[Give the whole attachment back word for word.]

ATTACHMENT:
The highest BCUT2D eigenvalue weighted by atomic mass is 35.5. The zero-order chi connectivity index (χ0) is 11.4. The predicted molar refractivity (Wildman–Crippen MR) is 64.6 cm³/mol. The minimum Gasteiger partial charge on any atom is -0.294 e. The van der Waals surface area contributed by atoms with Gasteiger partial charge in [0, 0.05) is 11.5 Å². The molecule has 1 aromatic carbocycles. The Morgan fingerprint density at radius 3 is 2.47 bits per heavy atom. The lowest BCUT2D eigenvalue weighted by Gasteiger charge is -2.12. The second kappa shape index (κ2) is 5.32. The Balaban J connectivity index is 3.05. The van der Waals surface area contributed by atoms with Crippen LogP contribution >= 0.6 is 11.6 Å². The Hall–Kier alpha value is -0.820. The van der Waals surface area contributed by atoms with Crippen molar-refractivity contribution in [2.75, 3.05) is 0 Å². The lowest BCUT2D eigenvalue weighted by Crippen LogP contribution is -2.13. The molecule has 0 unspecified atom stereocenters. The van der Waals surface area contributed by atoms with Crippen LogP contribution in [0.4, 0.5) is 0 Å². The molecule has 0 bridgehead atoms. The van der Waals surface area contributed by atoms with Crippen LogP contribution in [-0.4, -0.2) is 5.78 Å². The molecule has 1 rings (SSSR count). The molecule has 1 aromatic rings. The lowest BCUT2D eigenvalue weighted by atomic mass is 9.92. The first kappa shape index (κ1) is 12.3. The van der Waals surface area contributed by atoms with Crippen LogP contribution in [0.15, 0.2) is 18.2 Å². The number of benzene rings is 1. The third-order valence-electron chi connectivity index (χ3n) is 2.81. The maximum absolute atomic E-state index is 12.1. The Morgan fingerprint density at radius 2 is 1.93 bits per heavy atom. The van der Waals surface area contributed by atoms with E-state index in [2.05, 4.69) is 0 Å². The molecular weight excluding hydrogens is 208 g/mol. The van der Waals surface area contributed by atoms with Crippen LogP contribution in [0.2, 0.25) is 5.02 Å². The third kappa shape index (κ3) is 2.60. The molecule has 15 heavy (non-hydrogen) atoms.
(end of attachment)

The highest BCUT2D eigenvalue weighted by atomic mass is 35.5. The zero-order chi connectivity index (χ0) is 11.4. The predicted molar refractivity (Wildman–Crippen MR) is 64.6 cm³/mol. The minimum Gasteiger partial charge on any atom is -0.294 e. The van der Waals surface area contributed by atoms with Gasteiger partial charge in [0, 0.05) is 11.5 Å². The molecule has 1 aromatic carbocycles. The Morgan fingerprint density at radius 3 is 2.47 bits per heavy atom. The lowest BCUT2D eigenvalue weighted by Gasteiger charge is -2.12. The second kappa shape index (κ2) is 5.32. The Balaban J connectivity index is 3.05. The van der Waals surface area contributed by atoms with Crippen LogP contribution >= 0.6 is 11.6 Å². The Hall–Kier alpha value is -0.820. The van der Waals surface area contributed by atoms with Crippen molar-refractivity contribution in [2.75, 3.05) is 0 Å². The lowest BCUT2D eigenvalue weighted by Crippen LogP contribution is -2.13. The molecule has 0 unspecified atom stereocenters. The van der Waals surface area contributed by atoms with Crippen LogP contribution in [0.4, 0.5) is 0 Å². The molecule has 0 bridgehead atoms. The van der Waals surface area contributed by atoms with Crippen LogP contribution in [-0.4, -0.2) is 5.78 Å². The molecule has 1 rings (SSSR count). The molecule has 1 aromatic rings. The lowest BCUT2D eigenvalue weighted by atomic mass is 9.92. The first kappa shape index (κ1) is 12.3. The van der Waals surface area contributed by atoms with Crippen LogP contribution in [0.15, 0.2) is 18.2 Å². The number of benzene rings is 1. The third-order valence-electron chi connectivity index (χ3n) is 2.81. The maximum absolute atomic E-state index is 12.1. The Morgan fingerprint density at radius 2 is 1.93 bits per heavy atom. The van der Waals surface area contributed by atoms with E-state index in [2.05, 4.69) is 0 Å². The molecular weight excluding hydrogens is 208 g/mol. The van der Waals surface area contributed by atoms with Crippen LogP contribution in [0.2, 0.25) is 5.02 Å². The third kappa shape index (κ3) is 2.60. The molecule has 15 heavy (non-hydrogen) atoms.